Friday, August 7, 2009

Airplane Ramblings

The humming of the engine around me, the muffled buzz of people’s voices behind me, the scraping of the ice, popping open of soda cans, and the repetitious inquiry of the stewardess as she asks what people want to drink are all sounds that bring back thousands of memories to me.

I feel like my whole life can be defined by airports and airplanes. And here I sit again, on a airplane, on my way to Washington state to see my parents whom I haven’t seen in one year and eight months (not that I’ve counted or anything!).

As we took off, the song that has been with me in travel since I was at least 16 years old, “Leaving on a Jet Plane” was playing in my head. I found out recently that the composer of that song was a TCK. That made a lot of sense to me. Despite the sad mood of the words, “Leaving and I don’t know when I’ll be back again” there has always been a simultaneous uplift to me with those words. Leaving all I know, all that is familiar, going to the unknown. And is the unknown really that bad? Not always.

There are times when the words of that song have about broken my heart. Particularly, leaving Thailand when I was 18 to come back to the USA for college, splitting up with my friends, my life, my home, my parents, everything that I had ever known. Those were the words that kept running through my mind over and over and over again.

But those same words have haunted me consistently since that time. Sometimes in a joyful way—finally, leaving, going somewhere, getting out of the black hole that is my crazy current home—and sometimes in a sad way—leaving family, again, leaving a country or place that my heart still longs for very often—and sometimes those words are simply bittersweet.

Today they’re on the bittersweet side. The delicious taste of going back to one, sort of, home, seeing my parents, at least one good childhood friend of mine, even hitting a town that, while not necessarily somewhere I define as home at least has the attraction of holding childhood memories and experiences.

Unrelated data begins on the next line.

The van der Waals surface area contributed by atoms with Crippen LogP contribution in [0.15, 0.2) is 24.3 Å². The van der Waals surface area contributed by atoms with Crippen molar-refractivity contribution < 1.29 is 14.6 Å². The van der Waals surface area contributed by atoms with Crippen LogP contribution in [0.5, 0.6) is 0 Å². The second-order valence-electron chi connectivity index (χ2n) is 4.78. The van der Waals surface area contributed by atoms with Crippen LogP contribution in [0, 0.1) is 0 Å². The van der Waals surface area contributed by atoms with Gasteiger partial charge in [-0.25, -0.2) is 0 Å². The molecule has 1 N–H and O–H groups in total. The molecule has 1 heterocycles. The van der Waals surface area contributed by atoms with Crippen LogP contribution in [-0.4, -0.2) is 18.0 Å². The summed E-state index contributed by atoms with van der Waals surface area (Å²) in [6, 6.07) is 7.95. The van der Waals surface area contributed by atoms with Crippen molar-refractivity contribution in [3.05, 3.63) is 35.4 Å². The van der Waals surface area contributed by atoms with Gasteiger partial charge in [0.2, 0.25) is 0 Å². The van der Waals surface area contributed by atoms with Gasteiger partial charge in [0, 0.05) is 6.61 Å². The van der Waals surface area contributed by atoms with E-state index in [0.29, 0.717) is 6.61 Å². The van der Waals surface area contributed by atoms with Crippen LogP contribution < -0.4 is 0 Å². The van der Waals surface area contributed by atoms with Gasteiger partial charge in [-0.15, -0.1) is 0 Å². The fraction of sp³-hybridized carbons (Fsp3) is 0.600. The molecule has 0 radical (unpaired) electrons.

The bitter side is that I travel alone. My dear husband couldn’t come with me on this trip; the downfall of being grown up, I guess. He has a new job and between that and complications with tickets and money, we decided it was the wiser (I hate that word sometimes) decision for me to go on my own. And so I left him today, but I’ll be back in just over a week. And in the meantime, I plan to relish getting away. Not from him, but from our town, from the humdrum life that sometimes wants to drive me insane.

I still find it difficult to believe that I have lived in the same town for ten years. I find it even more difficult to believe that I have lived in the same house for five of those years. There are days when I feel like my restlessness is going to overpower me. Can’t I just pack up what we need, sell everything else, move to another city, another country, heck, I’d even take another county!

Don’t get me wrong. I love my house. I even like our town; it has it’s advantages. But I’m restless, and I find that restlessness grows all the time. As we talk more and more about moving away, settling somewhere else (probably not overseas—yet—but at least away from where we are), I realize how much I want that. It’s not that I relish selling our beautiful home or having to find new jobs, new friends, new habits, new lives. But I feel stagnant.

I blame my parents! How old was I when we first went overseas? How old was I when I took my first plane trip? How old was I when I took my first major driving trip, for that matter.

I was just a months old when we drove from Washington state, down through California, to the Grand Canyon, through Missouri, and Texas.

I was a few years when we flew to England for the first time to see my grandparents.

And I was three when we flew to Thailand and settled down to the country, the culture, and the life that would become my home for the next, more or less, 18 years.

And throughout those 18 years, we traveled. I was talking to a younger MK the other day, and she asked me how many places I’d lived. Truthfully, countries, I’ve only lived in two (unless you count two months in Uzbekistan studying dance as living there)—Thailand and the USA. But then of course there is the land of my mother, England. And that country holds a great deal of my heart even though we’ve technically only visited there.

Beyond that, I’ve been to 17 other countries (been being defined as having actually spent at least a day there—technically I’ve been to the Arab Emirates and Amsterdam to name just two other countries, but as I’ve never really gone outside of the airport, they don’t count.

It’s no wonder I have wander lust. It’s no wonder that even after ten years, I still don’t feel settled in our little town. It’s no wonder I sometimes get the urge to grab a plane ticket and just fly to somewhere, anywhere. Pick a country, I’ll go. It’s no wonder I’m obsessive about making sure my passport is up to date.

It’s not a bad thing. It’s just part of who I am. I’m a homebody. But I’m a wanderer. And if that’s not truly oxymoron, I don’t know what is.

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